# A potentially novel complexity measure for sets of strings

Inspired partly by Scott Aaronson's post about the first law of complexodynamics, I've been thinking lately about how to quantify the "interesting" or "structured" complexity of a string. Kolmogorov complexity is not adequate for this purpose since it is highest for 'random' (totally unstructured) strings which, intuitively, are not very interesting at all.

I know there are approaches which attempt to do this, such as sophistication and computational depth. Recently I had an idea that I think in a way combines the approaches. As far as I understand, sophistication tries to measure the amount of information required to specify a set of which a given string is a "generic" member. Computational depth on the other hand tries to measure the amount of time required by a Turing machine (or depth of a Boolean circuit) to compute a string from some short description.

I have thought of a complexity measure for sets of strings, which I'm hopeful could somehow be extended to individual strings. Consider a set of n-bit strings. Now consider a Boolean circuit with n inputs and one output, which discriminates members of this set from all other n-bit strings, i.e. it outputs a 1 for members of the set and 0 for all other inputs. The complexity of the set is the depth of the smallest such discriminating circuit (if there are multiple smallest, then the depth of the shallowest one). In case it's unclear I mean smallest in the sense of fewest vertices.

To explain the intuition and meaning behind this definition, consider that the most "obvious" way of discriminating any given set would be just building a lookup table containing all of its elements. Then the circuit matches its input against everything in the lookup table, and if there's no match it's rejected.

I would imagine that a circuit embodying this lookup table should be roughly the same size as the set. Since clearly any set can be discriminated using a lookup table, its size also bounds the complexity. Any circuit with a higher depth than the size of the lookup table could not be a candidate for the smallest discriminator, since the lookup table is smaller.

In order to do better than the lookup table (produce a smaller discriminator), some type of structure in the set must be exploited. It seems to me that the more complex this structure, the greater depth of the circuit will be needed. There is always a tradeoff since this greater depth must still make the circuit smaller. Therefore the shortest discriminator seems to optimally exploit all the structure in the set, and its depth measures how complex that structure this.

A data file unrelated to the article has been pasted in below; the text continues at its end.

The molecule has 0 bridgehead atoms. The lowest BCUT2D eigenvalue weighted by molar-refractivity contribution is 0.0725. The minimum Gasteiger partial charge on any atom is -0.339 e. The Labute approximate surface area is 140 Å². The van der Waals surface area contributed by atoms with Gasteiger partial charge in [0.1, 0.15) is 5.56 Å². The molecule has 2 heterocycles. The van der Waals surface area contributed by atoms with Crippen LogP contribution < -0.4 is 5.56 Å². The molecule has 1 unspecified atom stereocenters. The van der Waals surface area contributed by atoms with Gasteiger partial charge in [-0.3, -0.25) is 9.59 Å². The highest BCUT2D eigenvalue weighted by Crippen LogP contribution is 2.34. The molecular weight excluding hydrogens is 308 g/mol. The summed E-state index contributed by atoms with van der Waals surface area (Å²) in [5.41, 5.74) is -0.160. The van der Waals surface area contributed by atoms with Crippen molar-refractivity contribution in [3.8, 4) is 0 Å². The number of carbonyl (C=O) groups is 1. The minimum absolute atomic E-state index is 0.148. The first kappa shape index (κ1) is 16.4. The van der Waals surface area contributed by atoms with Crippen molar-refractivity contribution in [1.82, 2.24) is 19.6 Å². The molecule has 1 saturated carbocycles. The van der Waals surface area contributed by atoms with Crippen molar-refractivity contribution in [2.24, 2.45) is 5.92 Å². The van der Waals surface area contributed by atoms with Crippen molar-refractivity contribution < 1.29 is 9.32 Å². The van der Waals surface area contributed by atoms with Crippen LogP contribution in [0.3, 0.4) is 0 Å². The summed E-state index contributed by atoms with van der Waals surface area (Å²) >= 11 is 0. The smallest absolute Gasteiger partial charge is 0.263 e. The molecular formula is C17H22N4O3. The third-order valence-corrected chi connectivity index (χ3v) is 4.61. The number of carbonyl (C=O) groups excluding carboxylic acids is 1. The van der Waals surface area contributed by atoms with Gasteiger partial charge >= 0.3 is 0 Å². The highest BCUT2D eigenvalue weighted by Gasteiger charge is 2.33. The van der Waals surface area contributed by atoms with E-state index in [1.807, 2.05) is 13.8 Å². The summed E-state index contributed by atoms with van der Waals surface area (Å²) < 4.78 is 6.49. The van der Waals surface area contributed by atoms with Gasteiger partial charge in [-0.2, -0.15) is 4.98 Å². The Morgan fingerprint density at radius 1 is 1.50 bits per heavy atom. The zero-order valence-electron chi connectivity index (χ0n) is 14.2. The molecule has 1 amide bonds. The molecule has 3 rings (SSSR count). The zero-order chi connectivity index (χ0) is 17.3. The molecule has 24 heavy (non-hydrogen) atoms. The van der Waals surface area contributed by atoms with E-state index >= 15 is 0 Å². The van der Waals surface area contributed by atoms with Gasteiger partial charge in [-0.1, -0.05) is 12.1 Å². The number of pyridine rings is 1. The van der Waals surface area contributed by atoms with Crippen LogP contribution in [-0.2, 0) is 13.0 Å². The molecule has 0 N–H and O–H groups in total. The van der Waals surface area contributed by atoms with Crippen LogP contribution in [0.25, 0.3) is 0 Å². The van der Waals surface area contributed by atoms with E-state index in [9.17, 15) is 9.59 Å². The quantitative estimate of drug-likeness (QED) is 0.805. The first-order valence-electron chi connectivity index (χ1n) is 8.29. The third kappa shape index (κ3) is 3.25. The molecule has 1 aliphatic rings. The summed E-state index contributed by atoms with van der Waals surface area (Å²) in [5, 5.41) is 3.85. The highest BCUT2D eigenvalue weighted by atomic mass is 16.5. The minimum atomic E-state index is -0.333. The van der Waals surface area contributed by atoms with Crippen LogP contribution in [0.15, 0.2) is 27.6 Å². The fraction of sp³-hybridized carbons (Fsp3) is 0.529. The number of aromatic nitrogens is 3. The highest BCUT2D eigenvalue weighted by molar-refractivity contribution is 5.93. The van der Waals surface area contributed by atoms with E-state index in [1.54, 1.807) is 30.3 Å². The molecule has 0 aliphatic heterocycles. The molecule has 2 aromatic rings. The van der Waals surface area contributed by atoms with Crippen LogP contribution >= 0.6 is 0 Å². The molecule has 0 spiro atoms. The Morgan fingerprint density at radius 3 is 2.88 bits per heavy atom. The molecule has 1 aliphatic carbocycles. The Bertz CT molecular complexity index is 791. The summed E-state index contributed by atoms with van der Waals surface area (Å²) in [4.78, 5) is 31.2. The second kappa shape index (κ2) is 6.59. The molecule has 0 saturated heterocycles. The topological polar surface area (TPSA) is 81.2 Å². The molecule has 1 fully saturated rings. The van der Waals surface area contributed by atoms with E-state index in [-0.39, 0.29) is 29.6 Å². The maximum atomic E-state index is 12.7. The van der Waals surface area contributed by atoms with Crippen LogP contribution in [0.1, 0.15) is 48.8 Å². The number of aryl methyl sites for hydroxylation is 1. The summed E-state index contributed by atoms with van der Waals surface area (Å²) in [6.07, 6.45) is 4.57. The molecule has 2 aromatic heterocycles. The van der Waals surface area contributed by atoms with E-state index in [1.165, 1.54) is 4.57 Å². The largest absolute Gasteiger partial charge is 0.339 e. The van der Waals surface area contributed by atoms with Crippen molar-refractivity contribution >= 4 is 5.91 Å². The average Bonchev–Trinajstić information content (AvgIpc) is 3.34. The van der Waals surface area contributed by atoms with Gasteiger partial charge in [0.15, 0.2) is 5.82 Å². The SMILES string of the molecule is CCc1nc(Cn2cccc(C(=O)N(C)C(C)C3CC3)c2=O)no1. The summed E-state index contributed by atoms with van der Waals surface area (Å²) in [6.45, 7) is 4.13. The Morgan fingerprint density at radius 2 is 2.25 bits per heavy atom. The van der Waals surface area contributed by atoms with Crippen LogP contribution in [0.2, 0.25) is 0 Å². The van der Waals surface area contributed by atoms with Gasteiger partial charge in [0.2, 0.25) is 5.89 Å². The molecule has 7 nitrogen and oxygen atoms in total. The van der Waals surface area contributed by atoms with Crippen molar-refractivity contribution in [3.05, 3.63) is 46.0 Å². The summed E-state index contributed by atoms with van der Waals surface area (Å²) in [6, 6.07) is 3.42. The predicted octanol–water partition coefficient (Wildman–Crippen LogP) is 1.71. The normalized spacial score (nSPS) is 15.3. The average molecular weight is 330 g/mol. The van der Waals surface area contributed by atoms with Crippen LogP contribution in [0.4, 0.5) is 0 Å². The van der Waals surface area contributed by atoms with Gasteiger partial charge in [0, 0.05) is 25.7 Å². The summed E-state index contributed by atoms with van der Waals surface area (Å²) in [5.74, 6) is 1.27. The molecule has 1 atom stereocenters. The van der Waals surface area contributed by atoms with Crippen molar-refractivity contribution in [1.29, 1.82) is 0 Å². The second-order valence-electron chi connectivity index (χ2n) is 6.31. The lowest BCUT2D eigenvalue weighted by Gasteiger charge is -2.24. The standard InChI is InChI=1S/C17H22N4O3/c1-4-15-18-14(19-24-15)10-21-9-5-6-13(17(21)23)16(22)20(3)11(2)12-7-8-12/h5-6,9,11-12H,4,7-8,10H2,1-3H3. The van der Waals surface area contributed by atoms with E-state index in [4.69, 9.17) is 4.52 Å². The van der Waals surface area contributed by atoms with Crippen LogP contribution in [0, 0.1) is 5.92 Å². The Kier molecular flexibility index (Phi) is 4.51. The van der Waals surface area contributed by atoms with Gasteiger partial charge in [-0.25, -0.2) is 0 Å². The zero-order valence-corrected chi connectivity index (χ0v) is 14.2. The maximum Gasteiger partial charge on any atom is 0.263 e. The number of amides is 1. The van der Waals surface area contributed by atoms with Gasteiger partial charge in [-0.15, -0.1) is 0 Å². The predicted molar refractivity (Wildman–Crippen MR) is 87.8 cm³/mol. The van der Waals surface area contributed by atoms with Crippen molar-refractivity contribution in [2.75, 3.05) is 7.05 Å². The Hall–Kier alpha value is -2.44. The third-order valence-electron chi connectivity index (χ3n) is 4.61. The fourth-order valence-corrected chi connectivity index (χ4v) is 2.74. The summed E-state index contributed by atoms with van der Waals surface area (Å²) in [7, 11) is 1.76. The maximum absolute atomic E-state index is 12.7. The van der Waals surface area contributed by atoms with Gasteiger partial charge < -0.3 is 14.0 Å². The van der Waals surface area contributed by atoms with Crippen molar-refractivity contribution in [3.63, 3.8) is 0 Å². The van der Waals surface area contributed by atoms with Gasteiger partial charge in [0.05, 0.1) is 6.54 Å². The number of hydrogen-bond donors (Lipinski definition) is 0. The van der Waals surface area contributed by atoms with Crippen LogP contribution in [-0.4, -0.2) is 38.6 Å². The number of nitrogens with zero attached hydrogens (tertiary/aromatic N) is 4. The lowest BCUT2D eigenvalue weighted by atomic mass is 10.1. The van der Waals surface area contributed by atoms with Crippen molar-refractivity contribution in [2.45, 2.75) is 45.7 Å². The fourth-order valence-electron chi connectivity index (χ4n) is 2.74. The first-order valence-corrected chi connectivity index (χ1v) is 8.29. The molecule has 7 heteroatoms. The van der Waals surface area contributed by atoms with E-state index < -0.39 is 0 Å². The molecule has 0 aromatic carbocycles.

This complexity measure is similar to sophistication by using the concept of the complexity of a set of strings, and similar to computational depth by using the concept of depth of a Boolean circuit.

I believe it also has the desirable property alluded to in Aaronson's blog post that it is low both for sets containing purely strings of low Kolmogorov complexity, as well as for sets containing purely strings of very high Kolmogorov complexity (random strings). In the first case, the patterns are very simple so it shouldn't require a very deep circuit to discriminate them. In the second case, there are no patterns so the lookup table approach should be best. I'm assuming a lookup table circuit could be very "flat" - if not, that would mess up my whole approach.

I'd be very interested in hearing feedback on this idea. I'm not an expert in this field and my idea could be totally off base. Has any similar work been done? Did I just reinvent something that has already been considered? Is it just nonsense? Thanks for any insights!

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• Can you edit your question to expand on what you mean by "interesting" or "structured" complexity''?
– D.W.
Commented Sep 4 at 6:49
• @D.W. I think the issue lies in the difficulty of defining it. It's similar to asking what it means for an individual string to be random before Kolmogorov complexity was invented. You can say it "looks" random but there isn't a good definition. The best definition I can give is a string which has structure, but the structure is very 'complicated'. E.g. a string containing the binary expansion of the first 8 Fibonacci numbers is more interesting than a string '10101010...' of the same length. It's also not random because there is a pattern, it just might not be obvious at first glance. Commented Sep 4 at 18:31
• Even if you can't define it, it would help if you could give anything to narrow it down. Are there any criteria you will use to evaluate proposed answers? Can you give some examples of what you want the definition to be for certain types of strings? Maybe some extreme cases, like a random bitstring of length $n$; the all-zeros bitstring; the output of a PRNG on a fixed small seed.
– D.W.
Commented Sep 4 at 20:14